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Announcing our 2017 Design Award winners, as selected by David Miller, FAIA, Julie Snow, FAIA, and Andy Tinucci, AIA, last Thursday and Friday in Austin. Our distinguished jury deliberated over 313 projects before selecting 11 to honor. Congratulations to the winners! Their projects will be featured in the September/October issue of Texas Architect.

In no particular order, the projects are:

Hillmont Studio, Patrick Ousey, AIA

“Doing an accessory dwelling unit in and of itself is not terribly remarkable, but certainly a good thing for density within the city. But this one was able to achieve a really striking balance of privacy for the original home and the accessory dwelling unit. It had outdoor areas that really lent themselves to be part of the unit. It looked like a great place to live.” —Julie Snow, FAIA

Micro Smart Home, Kasita

“I mean, this was again, sort of understanding architecture in a broader sense. It’s not just a site-specific piece of work, but it’s identifying and filling a need. What I think was particularly exquisite about the project was detailing this for a maximum impact and living space within 350 sf. There was just this remarkable achievement there.” —Julie Snow, FAIA

Midtown Arts and Theater Center, Houston, Lake|Flato Architects

“It’s an institutional project that really tries to expand the public street into the project. The idea that the theater lobby is actually a covered internal space to the building but still an exterior space, a public space, is really an exceptional concept.” —Andy Tinucci, AIA

Winnwood Residence, 5G Studio Collaborative

“It’s beautiful, it has a lot of sustainable design features, it has geothermal mechanical systems, it’s got a cistern that captures rainwater, it’s LEED platinum. So it has all of these great environmental attributes, and at the same time, it’s beautiful architecture.” —David Miller, FAIA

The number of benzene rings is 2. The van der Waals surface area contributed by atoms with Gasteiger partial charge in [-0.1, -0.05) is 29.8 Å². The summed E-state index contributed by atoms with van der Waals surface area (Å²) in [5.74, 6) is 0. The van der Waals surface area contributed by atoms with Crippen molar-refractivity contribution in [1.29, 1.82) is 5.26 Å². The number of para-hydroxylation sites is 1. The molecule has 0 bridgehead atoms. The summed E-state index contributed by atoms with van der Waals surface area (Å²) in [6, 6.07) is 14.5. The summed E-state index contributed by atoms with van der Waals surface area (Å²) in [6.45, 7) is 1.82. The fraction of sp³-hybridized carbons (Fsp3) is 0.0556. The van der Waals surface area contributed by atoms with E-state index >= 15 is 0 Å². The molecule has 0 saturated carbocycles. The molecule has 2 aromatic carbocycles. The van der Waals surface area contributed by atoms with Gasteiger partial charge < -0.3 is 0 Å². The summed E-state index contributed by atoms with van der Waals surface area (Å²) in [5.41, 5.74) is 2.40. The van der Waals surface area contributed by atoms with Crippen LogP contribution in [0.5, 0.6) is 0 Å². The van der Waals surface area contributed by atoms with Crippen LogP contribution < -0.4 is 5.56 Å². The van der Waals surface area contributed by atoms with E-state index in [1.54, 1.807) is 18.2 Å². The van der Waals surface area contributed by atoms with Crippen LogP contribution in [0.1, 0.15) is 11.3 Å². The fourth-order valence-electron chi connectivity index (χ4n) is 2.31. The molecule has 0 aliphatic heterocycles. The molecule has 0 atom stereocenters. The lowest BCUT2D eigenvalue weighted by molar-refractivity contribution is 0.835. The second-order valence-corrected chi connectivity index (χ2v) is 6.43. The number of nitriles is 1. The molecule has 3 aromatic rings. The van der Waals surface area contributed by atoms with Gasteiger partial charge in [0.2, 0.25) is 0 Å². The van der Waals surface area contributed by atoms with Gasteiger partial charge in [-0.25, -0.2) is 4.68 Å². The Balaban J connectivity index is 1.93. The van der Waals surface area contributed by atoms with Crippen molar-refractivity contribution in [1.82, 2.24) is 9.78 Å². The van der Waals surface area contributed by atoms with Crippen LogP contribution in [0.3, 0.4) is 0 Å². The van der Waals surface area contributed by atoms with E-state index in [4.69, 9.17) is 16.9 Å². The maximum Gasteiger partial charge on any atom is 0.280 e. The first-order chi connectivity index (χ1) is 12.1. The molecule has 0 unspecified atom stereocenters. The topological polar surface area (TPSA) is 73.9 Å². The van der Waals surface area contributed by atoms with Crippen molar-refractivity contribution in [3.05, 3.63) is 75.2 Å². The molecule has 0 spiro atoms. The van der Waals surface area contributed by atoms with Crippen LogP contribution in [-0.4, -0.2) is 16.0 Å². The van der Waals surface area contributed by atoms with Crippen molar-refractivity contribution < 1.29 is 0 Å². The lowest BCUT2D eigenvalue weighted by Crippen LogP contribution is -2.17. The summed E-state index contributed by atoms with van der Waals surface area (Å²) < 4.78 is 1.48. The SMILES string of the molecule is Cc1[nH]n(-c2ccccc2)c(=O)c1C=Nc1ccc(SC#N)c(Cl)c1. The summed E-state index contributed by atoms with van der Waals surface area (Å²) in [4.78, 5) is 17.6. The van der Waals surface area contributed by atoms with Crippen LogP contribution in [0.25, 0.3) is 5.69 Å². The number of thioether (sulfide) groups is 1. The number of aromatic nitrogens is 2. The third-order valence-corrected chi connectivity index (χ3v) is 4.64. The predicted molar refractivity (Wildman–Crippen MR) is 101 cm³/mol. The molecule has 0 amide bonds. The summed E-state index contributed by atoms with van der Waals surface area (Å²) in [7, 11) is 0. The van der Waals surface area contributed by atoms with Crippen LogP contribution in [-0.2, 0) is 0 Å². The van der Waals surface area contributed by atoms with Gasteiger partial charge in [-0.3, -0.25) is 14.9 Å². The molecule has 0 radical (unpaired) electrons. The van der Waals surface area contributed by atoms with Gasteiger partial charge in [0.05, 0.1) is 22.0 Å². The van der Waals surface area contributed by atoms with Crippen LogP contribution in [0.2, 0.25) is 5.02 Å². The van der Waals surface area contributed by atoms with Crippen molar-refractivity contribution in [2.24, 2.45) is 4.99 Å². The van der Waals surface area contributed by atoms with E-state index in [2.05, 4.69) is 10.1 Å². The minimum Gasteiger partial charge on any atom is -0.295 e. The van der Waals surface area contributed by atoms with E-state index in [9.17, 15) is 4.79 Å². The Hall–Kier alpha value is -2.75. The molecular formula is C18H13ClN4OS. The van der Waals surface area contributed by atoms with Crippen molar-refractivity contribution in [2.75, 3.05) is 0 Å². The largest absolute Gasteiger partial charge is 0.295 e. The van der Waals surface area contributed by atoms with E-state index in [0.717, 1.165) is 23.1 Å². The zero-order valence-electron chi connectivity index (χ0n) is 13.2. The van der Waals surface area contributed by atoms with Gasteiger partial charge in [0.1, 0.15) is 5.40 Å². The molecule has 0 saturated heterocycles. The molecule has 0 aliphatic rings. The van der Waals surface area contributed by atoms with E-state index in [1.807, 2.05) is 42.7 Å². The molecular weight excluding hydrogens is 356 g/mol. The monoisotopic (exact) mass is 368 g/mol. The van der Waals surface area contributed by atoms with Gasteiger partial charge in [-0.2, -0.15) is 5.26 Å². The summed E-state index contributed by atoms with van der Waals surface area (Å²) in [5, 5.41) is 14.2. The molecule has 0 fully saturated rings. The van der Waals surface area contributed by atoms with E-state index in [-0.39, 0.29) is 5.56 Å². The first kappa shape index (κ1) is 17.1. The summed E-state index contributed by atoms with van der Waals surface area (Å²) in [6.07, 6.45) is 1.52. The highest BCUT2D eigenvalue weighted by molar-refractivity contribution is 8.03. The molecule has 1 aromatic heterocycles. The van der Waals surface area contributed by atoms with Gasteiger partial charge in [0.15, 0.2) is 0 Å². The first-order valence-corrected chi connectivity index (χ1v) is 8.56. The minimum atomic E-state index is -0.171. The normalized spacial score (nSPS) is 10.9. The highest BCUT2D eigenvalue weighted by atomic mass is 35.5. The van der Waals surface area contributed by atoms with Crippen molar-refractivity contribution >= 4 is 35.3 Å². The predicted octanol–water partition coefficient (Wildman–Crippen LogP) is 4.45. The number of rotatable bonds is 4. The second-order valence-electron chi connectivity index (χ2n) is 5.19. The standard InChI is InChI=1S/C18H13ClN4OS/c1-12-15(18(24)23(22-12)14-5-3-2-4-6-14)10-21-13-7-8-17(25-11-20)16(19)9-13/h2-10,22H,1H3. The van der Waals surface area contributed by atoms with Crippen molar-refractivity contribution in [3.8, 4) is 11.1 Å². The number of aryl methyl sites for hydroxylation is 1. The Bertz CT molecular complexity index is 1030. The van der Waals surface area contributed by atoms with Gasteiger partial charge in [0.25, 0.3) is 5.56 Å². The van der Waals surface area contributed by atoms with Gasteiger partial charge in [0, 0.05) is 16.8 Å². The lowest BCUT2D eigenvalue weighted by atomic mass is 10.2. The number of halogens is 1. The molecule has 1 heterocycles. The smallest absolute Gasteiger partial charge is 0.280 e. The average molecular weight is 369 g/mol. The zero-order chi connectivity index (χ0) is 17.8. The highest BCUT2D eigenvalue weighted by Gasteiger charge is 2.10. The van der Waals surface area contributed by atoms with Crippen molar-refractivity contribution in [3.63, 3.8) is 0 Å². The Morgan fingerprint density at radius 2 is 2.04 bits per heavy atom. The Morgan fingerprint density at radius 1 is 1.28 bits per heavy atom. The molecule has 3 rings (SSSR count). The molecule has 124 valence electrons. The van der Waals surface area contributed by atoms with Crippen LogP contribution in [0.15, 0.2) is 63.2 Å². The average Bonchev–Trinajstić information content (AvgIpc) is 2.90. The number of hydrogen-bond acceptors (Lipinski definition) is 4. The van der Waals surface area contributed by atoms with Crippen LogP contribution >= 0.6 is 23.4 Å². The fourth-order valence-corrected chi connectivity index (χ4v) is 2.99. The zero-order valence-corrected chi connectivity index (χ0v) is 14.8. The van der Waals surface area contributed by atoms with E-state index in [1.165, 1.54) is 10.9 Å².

Kane Street Office, Michael Morrow, AIA

“It’s an adaptive reuse project and a preservation project, but an atypical one, an unconventional one. Not preserving a canonical historical structure, but just preserving a lovely old building and adaptively reusing it in an incredibly clever way.” —Andy Tinucci, AIA

The Robert Irwin Project, Ford, Powell & Carson

“I think this is an incredible piece. It was definitely on our shortlist immediately, obviously, not only because of the power of Irwin’s work, but of the collaboration and the sort of blurring of the distinction between where art stops and architecture starts. To me, there’s something incredibly powerful about that blurring and that lack of distinction. And I think it challenges architecture to be as powerful as that particular project every time.” —Julie Snow, FAIA

FLOAT, Gulf Coast Design Lab

“I have a soft spot in my heart for student design projects that get constructed. I think it’s really important for our schools of architecture to have design-build projects…but design-build needs to be more than just about constructability. This project is remarkable because it has very ambitious goals of creating this great place in this marshland.” —David Miller, FAIA

Indian Springs School, Lake|Flato Architects

“The school falls into the category of a standard typology that we always need to think about improving upon, and this school absolutely does that. The Indian Springs School joins students with the environment seamlessly. I think the sectional quality of the classrooms is really one of the outstanding design elements. They’re an unconventional look at a conventional typology.” —Andy Tinucci, AIA

Prospect House, Max Levy, FAIA

“To take this kind of Hallmark greeting card kind of event and to turn it into something that is much more crisp and much more invented and much more connected to the landscape, I thought was just fantastic.” —Julie Snow, FAIA

The Cistern, Page

“The Cistern project was just like this discovery. So you’re flipping through millions of images and suddenly you come to this space that’s incredibly powerful. Up until now, the architect maybe hasn’t had a role, but when he comes in, he restricts his insertion to just a small entry piece and a walkway boundary and concealed lighting. Done. I mean, what a simple way to actually create this extraordinary experience.” —Julie Snow, AIA

Lady Bird Loo, Mell Lawrence, FAIA

“We’re often asked to do projects in parks, and parks are challenging places to place architecture because a natural parkland is a place there shouldn’t be any architecture, frankly. We don’t want buildings in parks, we want nature in parks. And this project does a really nice job of sensitively placing a necessary facility inside of a parkland by becoming the landscape. The form anticipates itself as landscape, potentially, the ground plane folding up and over the use.” —Andy Tinucci, AIA



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